Sunday, July 31, 2011

The Milky Way Shoot

Alright guys, back from vacation and ready for some blogging action… you’ll notice the website continues to grow, the home page actually is working, and we have a new section in development that will focus on videogames… but more on that later.

I just wanted to do a brief blog on the photo portion of my camping trip. Now, I love photography. Not quite as much as videography… but I still love shooting stills. However, when I’m on vacation, I’m often the only member of my family without a camera (not an exaggeration). I feel I document so much of my life, this one-week can fall on someone else’s shoulders. That sounds worse than it is.

As I was packing, still practicing minimalism, I found myself hesitating to bring my camera. In the end I couldn’t handle the thought of going without it. That sucker is apart of me… I did compromise by deciding to leave the tripod at home thinking, “I won’t need this.” Famous last words.

I avoided busting out Veronica (that’s the name I gave my camera) for most of the trip. There were camera flashes everywhere. None were mine. I snapped a couple moments with my iPhone, but that’s it.

This photo for instance during the last sunset on the dunes, one of only a handful of pictures i took with my phone.

The dunes in Oregon are supposedly 50 miles of coast and running up to 2 miles in land (you can Google that to see if I’m telling the truth or not. Haha). That’s quite the beach to hike as often as we did. Mammoth mountains of sand that seemed to stretch as far as the eye could see, and get into every nook and cranny of your clothes. At night, you find yourself under more stars than you can imagine. And not only that, but the accretion disk of the Milky Way becomes visible.

I’ve mentioned before my love for space, as in the absence of stuff. But I don’t recall professing my love for the night sky. Astronomy was one of the only classes I actually read the text book for in college, I read it from start to finish and I believe I had the highest grade in the class (not to boast... but i demolished the curve of 68% with my 98%).

I love the sun, and I especially love the moon. But it’s the stars that really have my heart. It’s the stars that humble me, and remind me how insignificant I am, or how trivial my hardships are. I don’t know where I intend to settle down. But I do know it’ll be somewhere far from city lights and where looking at the stars means heading to the back yard.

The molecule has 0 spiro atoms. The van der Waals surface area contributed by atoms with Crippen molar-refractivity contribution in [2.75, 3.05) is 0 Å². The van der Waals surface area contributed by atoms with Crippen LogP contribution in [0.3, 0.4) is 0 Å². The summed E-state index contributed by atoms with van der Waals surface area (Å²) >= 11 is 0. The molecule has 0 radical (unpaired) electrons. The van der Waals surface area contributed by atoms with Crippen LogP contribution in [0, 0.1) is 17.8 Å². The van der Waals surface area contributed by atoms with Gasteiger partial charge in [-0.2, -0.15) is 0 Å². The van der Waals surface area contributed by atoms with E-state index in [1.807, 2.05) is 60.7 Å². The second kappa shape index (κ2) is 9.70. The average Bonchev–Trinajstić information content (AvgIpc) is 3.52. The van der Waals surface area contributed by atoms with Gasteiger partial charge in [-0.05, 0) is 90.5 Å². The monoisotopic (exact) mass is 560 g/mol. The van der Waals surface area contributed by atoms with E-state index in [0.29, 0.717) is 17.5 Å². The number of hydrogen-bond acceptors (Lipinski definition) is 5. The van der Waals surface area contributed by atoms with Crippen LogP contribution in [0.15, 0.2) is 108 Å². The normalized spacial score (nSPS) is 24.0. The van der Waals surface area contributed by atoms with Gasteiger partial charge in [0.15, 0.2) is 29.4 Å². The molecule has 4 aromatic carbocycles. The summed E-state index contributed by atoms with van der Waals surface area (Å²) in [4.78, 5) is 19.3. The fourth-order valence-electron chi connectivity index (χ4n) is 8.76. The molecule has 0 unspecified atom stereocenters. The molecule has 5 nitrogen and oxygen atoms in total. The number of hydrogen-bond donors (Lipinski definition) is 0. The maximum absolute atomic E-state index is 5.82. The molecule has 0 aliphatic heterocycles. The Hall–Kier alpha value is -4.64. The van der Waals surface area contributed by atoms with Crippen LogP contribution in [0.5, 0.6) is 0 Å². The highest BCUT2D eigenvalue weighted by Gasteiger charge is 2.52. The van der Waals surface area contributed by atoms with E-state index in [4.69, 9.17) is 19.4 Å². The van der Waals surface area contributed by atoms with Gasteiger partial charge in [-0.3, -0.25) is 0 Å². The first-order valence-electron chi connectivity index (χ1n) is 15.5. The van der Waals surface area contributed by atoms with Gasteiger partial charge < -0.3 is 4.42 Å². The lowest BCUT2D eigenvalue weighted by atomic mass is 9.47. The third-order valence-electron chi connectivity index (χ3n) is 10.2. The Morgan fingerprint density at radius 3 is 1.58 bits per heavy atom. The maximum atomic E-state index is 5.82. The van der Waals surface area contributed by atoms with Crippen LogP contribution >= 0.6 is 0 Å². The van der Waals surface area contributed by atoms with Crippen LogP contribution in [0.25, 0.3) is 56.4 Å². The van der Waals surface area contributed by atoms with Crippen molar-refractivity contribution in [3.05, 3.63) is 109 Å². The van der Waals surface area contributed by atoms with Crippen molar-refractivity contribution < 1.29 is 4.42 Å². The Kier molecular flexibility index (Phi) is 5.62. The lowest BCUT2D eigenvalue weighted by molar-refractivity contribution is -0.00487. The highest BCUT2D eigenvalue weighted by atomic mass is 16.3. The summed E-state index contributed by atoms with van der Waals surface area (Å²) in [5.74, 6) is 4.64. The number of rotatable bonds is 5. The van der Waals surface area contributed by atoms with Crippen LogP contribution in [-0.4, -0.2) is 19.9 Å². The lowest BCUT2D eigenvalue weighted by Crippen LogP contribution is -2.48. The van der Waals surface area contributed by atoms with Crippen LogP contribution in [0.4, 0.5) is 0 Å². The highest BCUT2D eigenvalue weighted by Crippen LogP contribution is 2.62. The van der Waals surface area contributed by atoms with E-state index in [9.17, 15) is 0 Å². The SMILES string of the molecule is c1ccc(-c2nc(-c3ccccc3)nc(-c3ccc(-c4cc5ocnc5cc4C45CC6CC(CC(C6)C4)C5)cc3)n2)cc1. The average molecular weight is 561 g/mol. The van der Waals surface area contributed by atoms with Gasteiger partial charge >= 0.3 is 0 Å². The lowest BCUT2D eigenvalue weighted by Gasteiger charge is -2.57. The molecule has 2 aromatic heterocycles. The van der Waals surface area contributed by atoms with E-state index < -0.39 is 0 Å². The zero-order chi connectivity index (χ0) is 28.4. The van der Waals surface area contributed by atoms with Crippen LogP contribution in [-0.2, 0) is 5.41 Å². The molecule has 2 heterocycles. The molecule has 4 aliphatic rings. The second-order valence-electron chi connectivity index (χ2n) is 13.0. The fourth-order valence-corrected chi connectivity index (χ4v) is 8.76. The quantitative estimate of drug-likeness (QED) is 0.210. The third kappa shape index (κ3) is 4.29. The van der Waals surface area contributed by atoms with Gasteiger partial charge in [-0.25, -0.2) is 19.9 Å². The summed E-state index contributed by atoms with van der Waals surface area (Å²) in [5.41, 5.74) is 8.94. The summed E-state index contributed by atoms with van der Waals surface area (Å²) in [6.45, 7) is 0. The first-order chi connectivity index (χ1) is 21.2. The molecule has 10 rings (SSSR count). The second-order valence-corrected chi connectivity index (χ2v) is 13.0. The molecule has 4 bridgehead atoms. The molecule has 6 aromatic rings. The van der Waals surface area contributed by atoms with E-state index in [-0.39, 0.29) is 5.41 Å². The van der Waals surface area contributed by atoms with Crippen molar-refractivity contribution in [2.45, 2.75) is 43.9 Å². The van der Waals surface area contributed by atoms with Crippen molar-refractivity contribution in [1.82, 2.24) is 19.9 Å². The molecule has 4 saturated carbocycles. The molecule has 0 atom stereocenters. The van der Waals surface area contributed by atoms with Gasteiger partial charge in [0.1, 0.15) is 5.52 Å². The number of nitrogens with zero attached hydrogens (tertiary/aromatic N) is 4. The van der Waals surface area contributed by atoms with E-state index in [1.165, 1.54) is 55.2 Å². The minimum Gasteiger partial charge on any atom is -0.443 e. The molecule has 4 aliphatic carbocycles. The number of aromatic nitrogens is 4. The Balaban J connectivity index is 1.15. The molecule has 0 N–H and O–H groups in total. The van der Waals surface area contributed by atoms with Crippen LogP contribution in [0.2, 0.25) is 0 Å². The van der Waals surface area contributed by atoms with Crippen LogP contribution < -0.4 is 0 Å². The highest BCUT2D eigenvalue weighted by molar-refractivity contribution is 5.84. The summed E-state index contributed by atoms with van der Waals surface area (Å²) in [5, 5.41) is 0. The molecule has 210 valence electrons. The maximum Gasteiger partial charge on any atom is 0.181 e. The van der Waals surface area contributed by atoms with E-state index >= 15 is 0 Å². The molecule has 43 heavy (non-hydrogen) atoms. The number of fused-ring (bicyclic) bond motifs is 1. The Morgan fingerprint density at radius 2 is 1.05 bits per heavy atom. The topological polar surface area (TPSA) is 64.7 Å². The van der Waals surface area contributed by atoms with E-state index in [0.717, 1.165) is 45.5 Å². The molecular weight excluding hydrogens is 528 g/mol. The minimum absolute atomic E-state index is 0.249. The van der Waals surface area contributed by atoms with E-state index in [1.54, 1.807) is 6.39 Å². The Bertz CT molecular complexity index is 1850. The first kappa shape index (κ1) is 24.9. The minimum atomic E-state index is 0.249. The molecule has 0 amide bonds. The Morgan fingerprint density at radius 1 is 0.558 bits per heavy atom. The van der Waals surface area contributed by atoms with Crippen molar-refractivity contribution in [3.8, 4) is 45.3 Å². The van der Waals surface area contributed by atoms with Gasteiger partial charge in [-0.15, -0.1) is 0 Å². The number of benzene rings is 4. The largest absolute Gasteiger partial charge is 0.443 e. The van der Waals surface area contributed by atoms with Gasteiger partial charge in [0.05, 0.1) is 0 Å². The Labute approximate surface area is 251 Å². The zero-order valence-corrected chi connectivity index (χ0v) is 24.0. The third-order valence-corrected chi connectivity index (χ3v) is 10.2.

Anyways, seeing the sky like this flooded me with awe. Reminded me that I want to do time lapse of the sky some day. That I want to capture this. Easy. My camera can handle that…

No tripod.

Crap. 30 second+ exposures handheld are impossible. 1 second hand held exposures are probably impossible. But some family was still in town and packing to join us at the campsite. They could bring my tripod… no luck. And the weather turned cloudy/rainy… forecast said three days of rain. I missed my shot. We’d be gone by the time the skies cleared.

The day before we left (I’d been stewing over this whole thing mind you…) the clouds broke. I wasn’t missing another chance. We looked for a cheap tripod in town that would do the trick… nothing. So I had a great idea: use my camera bag on the ground. That will stabilize the shot well enough, though I won’t be able to see what I’m pointing at.

30-second exposure (the longest the shutter will stay open on the Canon 7d without holding the shutter open manually, or using a cable release.), 2.8 on aperture, 6400 ISO, focus set to infinity (And Beyond!). The shots turned out ok… some blurring here and there, but all things considered, not terrible.

We tried to use flashlights to paint the foreground like you might use a strobe too. People on the far dune thought we were signaling them. They shined a flashlight back. Then used a green laser. I turned and told my nephew not to look at it because I had heard that green lasers are especially damaging to your retina.

That split second of lost attention was all my camera needed to leap from her perch into the sand and down the hill. My nephew was then exposed to a slew of words he’d probably not heard before.

Here's the image just before the camera's shutter closed and she took a swan dive to the sand.

Devastated, we headed back to camp. I trudged on, solemnly and cleaned my poor camera. You would have thought I lost a loved one the way I was acting.

The body cleaned up fine. No sand inside AT ALL; a testament to the build quality of the 7d. The same cannot be said for my 24-70 2.8L lens that, I had just finished a review for (and might need to revise.). I just shipped the lens to canon for repairs. I’ll let you know how she’s doing as soon as I know.

Anyways, Take Care, Ladies and Gentlemen. It’s good to be back and ready to work.


Oh... Here's an example of the image I wanted:

Milky Way over Utah

I've still got practicing to do...

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